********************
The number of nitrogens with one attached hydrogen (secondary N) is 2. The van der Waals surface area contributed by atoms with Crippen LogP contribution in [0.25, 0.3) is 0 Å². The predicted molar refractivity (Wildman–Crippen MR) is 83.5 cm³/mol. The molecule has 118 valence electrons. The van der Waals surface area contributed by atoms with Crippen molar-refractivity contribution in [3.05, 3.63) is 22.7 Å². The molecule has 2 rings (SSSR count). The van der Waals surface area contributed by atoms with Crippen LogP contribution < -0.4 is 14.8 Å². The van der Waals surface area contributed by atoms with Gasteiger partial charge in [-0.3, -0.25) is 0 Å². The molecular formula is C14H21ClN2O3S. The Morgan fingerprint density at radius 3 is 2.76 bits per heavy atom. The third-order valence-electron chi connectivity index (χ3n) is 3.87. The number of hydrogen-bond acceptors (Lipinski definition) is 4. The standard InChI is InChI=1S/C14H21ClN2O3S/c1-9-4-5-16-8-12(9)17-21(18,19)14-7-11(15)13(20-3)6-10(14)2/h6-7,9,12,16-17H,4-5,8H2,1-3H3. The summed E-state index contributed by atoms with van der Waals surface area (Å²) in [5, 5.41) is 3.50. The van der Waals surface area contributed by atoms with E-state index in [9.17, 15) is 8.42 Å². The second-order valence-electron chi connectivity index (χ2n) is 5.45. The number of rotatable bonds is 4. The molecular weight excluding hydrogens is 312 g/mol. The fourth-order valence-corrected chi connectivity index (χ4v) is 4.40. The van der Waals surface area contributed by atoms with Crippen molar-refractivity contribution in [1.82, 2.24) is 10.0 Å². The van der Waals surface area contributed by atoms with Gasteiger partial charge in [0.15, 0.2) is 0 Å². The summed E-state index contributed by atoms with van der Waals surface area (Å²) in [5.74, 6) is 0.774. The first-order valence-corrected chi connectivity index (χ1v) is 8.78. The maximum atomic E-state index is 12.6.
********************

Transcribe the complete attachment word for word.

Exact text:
The number of nitrogens with one attached hydrogen (secondary N) is 2. The van der Waals surface area contributed by atoms with Crippen LogP contribution in [0.25, 0.3) is 0 Å². The predicted molar refractivity (Wildman–Crippen MR) is 83.5 cm³/mol. The molecule has 118 valence electrons. The van der Waals surface area contributed by atoms with Crippen molar-refractivity contribution in [3.05, 3.63) is 22.7 Å². The molecule has 2 rings (SSSR count). The van der Waals surface area contributed by atoms with Crippen LogP contribution < -0.4 is 14.8 Å². The van der Waals surface area contributed by atoms with Gasteiger partial charge in [-0.3, -0.25) is 0 Å². The molecular formula is C14H21ClN2O3S. The Morgan fingerprint density at radius 3 is 2.76 bits per heavy atom. The third-order valence-electron chi connectivity index (χ3n) is 3.87. The number of hydrogen-bond acceptors (Lipinski definition) is 4. The standard InChI is InChI=1S/C14H21ClN2O3S/c1-9-4-5-16-8-12(9)17-21(18,19)14-7-11(15)13(20-3)6-10(14)2/h6-7,9,12,16-17H,4-5,8H2,1-3H3. The summed E-state index contributed by atoms with van der Waals surface area (Å²) in [5, 5.41) is 3.50. The van der Waals surface area contributed by atoms with E-state index in [9.17, 15) is 8.42 Å². The second-order valence-electron chi connectivity index (χ2n) is 5.45. The number of rotatable bonds is 4. The molecular weight excluding hydrogens is 312 g/mol. The fourth-order valence-corrected chi connectivity index (χ4v) is 4.40. The van der Waals surface area contributed by atoms with Crippen molar-refractivity contribution in [1.82, 2.24) is 10.0 Å². The van der Waals surface area contributed by atoms with Gasteiger partial charge in [0.15, 0.2) is 0 Å². The summed E-state index contributed by atoms with van der Waals surface area (Å²) in [5.74, 6) is 0.774. The first-order valence-corrected chi connectivity index (χ1v) is 8.78. The maximum atomic E-state index is 12.6.